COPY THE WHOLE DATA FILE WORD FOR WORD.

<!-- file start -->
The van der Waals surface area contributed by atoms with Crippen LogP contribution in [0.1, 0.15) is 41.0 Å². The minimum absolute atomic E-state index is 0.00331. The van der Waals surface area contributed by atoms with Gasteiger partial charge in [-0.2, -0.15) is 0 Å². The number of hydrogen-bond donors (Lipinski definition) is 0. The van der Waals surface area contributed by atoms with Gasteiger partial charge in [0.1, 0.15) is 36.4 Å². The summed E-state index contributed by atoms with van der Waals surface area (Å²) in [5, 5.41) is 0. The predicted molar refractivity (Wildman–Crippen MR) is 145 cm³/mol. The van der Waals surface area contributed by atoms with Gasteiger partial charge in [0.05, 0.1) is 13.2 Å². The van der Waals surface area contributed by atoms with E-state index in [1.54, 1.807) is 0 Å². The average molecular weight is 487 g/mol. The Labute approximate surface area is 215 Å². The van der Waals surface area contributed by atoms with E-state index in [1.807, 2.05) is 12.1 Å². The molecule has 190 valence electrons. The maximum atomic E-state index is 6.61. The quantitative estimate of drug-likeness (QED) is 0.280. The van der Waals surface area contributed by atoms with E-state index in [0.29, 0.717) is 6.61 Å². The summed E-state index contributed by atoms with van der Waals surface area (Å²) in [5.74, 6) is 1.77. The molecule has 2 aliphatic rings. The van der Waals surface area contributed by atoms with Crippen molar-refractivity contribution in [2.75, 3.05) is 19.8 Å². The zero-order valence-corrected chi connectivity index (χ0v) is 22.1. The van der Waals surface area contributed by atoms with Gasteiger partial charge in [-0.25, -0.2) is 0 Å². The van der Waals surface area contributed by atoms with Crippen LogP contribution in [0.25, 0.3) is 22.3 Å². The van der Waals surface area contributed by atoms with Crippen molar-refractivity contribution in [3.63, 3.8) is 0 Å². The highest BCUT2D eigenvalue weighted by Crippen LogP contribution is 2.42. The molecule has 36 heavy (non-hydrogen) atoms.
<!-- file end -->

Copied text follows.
The van der Waals surface area contributed by atoms with Crippen LogP contribution in [0.1, 0.15) is 41.0 Å². The minimum absolute atomic E-state index is 0.00331. The van der Waals surface area contributed by atoms with Gasteiger partial charge in [-0.2, -0.15) is 0 Å². The number of hydrogen-bond donors (Lipinski definition) is 0. The van der Waals surface area contributed by atoms with Gasteiger partial charge in [0.1, 0.15) is 36.4 Å². The summed E-state index contributed by atoms with van der Waals surface area (Å²) in [5, 5.41) is 0. The predicted molar refractivity (Wildman–Crippen MR) is 145 cm³/mol. The van der Waals surface area contributed by atoms with Gasteiger partial charge in [0.05, 0.1) is 13.2 Å². The van der Waals surface area contributed by atoms with E-state index in [1.54, 1.807) is 0 Å². The average molecular weight is 487 g/mol. The Labute approximate surface area is 215 Å². The van der Waals surface area contributed by atoms with E-state index in [1.807, 2.05) is 12.1 Å². The molecule has 190 valence electrons. The maximum atomic E-state index is 6.61. The quantitative estimate of drug-likeness (QED) is 0.280. The van der Waals surface area contributed by atoms with E-state index in [0.29, 0.717) is 6.61 Å². The summed E-state index contributed by atoms with van der Waals surface area (Å²) in [5.74, 6) is 1.77. The molecule has 2 aliphatic rings. The van der Waals surface area contributed by atoms with Crippen molar-refractivity contribution in [2.75, 3.05) is 19.8 Å². The zero-order valence-corrected chi connectivity index (χ0v) is 22.1. The van der Waals surface area contributed by atoms with Gasteiger partial charge in [-0.25, -0.2) is 0 Å². The van der Waals surface area contributed by atoms with Crippen LogP contribution in [0.25, 0.3) is 22.3 Å². The van der Waals surface area contributed by atoms with Crippen molar-refractivity contribution in [3.63, 3.8) is 0 Å². The highest BCUT2D eigenvalue weighted by Crippen LogP contribution is 2.42. The molecule has 36 heavy (non-hydrogen) atoms.